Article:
Your logo lies at the heart of your business’ branding. It’s one of the most important tools you have to set the tone and create an impression about who you are and what you stand for. Get your B2B logo design right and it allows great branded material and design work to follow.
Start with a bad logo and your designers will struggle. So obviously you want a good one. But what makes a good B2B logo design?
Good logos are distinctive, memorable and versatile enough to be used across a variety of different media. We’d probably all agree that a good logo:
- Reflects the character, philosophy and values of your company
- Has a meaningful story behind it
- Will be timeless (not trend-dependent)
- Is unique and instantly recognisable
Creating one takes thought, time and a little bit of love. You will probably have to try lots of logos that don’t work to find the one that does. And you’ll want to avoid these costly mistakes.
Putting your tastes ahead of the customer.
It’s a classic mistake. Choose a logo, colours and fonts that appeal to you. Are you your ideal customer? If not, maybe you should put yourself in the shoes of your customers and instead concentrate on their needs.
Start off by creating a persona – a fictional character that encompasses the roles, goals and challenges of your ideal customers. This will help you understand your customer much better. Ask yourself the following questions to try and achieve this understanding:
- What does a typical day look like for them?
- What skills are required?
- What industry do they work in?
- Where do they go for more information?
- How do they interact with vendors?
The more you can find out about your personas likes and dislikes, the more easily you can create a look and feel that appeals to them. Consider putting a panel of customers together and getting their input.
Getting an amateur to do it.
“If you think it’s expensive to hire a professional to do the job, wait until you hire an amateur.” – Red Adair, oil well firefighter.
It’s tempting to ‘do it yourself’. However, a professional company needs a professionally designed logo. Your design (and especially your logo) is vitally important when it comes to creating a positive impression of your company – and you need to make sure that people take you seriously. An unprofessional logo will make it difficult for people to trust you and buy your products and/or services.
Looking like everyone else.
It’s tempting. Some of your competitors are very successful. But it would be a mistake to do what they do – so forget the latest trend or trends. In fact, you need to choose colours and fonts that set your business apart. That way, your customers will be able to identify you easily, instead of confusing you with someone else.
Photoshop is an example of a software package that creates what’s known as raster graphics – or bitmaps – that are made of pixels, which can be seen when you zoom in. Instead, use vector graphics software, such as Adobe Illustrator. This will mean your logo can be scaled, edited and adapted more easily and with better quality.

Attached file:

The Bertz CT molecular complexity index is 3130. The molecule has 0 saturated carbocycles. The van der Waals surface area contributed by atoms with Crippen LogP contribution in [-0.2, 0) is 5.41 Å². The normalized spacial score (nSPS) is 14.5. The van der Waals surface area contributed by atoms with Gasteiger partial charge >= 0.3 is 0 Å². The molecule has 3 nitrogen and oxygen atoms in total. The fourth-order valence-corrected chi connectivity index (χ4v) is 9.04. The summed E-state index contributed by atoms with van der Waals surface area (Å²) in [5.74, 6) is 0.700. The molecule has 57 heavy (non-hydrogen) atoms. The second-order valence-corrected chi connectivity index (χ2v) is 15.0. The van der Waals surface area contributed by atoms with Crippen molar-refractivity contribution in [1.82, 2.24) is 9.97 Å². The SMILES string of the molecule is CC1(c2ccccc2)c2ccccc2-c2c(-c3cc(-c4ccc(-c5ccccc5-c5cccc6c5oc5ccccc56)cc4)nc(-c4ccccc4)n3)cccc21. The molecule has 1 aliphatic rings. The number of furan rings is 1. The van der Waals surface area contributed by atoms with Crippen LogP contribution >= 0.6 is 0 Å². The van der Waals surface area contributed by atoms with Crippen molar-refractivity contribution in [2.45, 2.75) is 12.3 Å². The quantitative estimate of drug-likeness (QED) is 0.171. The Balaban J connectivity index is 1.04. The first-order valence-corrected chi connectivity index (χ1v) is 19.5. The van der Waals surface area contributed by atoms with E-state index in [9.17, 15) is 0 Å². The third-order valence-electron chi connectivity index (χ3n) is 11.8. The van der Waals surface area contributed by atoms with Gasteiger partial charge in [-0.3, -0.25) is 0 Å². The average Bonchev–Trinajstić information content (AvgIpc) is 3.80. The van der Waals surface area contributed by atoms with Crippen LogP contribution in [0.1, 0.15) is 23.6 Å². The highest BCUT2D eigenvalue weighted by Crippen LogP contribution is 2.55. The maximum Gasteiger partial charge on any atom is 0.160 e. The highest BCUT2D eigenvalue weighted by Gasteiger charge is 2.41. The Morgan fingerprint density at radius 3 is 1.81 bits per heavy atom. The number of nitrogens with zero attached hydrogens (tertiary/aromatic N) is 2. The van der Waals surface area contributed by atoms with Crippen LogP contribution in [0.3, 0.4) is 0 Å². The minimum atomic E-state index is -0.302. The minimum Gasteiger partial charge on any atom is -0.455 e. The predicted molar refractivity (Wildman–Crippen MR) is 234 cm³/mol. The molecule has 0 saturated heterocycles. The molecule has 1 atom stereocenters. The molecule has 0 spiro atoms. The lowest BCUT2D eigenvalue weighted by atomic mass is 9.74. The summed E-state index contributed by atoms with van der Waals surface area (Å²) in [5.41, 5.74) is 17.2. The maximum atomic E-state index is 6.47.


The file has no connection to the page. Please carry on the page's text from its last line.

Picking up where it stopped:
Using stock art.
Logos should be unique and their licencing agreement should be exclusive to you. Stock vector graphics could possibly be used by someone else, which rules them out.
Relying too heavily on colour.
Start your work in black and white. Decide which colour, or colours, to use, last. And test whether using one colour will negatively effect how recognisable your logo is.
Using too many fonts.
A maximum of two fonts of different weights is good practice. It’s confusing to see too many fonts at once. And you want to create a feeling of trust, not confusion.
Getting the font wrong.
Getting your logo’s font right is one of the most important decisions you’ll have to make. It should work with your icon, not compete for attention. On the other hand if there’s no match, then they won’t work together at all. The key is to find a good balance. Your typeface’s personality should reflect your icon’s characteristics.
Being too complex.
Lots of detail is great at large sizes, but these will get lost at small sizes or when people are viewing the logo from far away. Plus a great way of making a logo memorable is to make it simple – there’s less to forget. Keep it simple and your logo will look great at every size.
Costs need to be cut sometimes, particularly if you’re starting a new business, but your logo is not the place to scrimp.
As we mentioned right at the start of this blog post, your logo is one of the most important ways you can set the tone and create an impression about who you are and what you stand for.
And great logos, just like anything else, take time and are hard to develop in just one round of comments or in a couple of hours.
A bad logo can end up having a negative impact on your website, your brochure and your business. So trying to save money on logo development is a false economy. It’s an investment you’ll see a return on many, many times over.
So there you have it – ten things not to do when designing a logo. Avoid these pitfalls and you’ll design a simple, memorable logo that meets your brief and appeals to your potential customers.
Now you have a logo, your next stop is website design. Read our top tips to improve your website design skills to help keep you in control and build a website that your organisation deserves: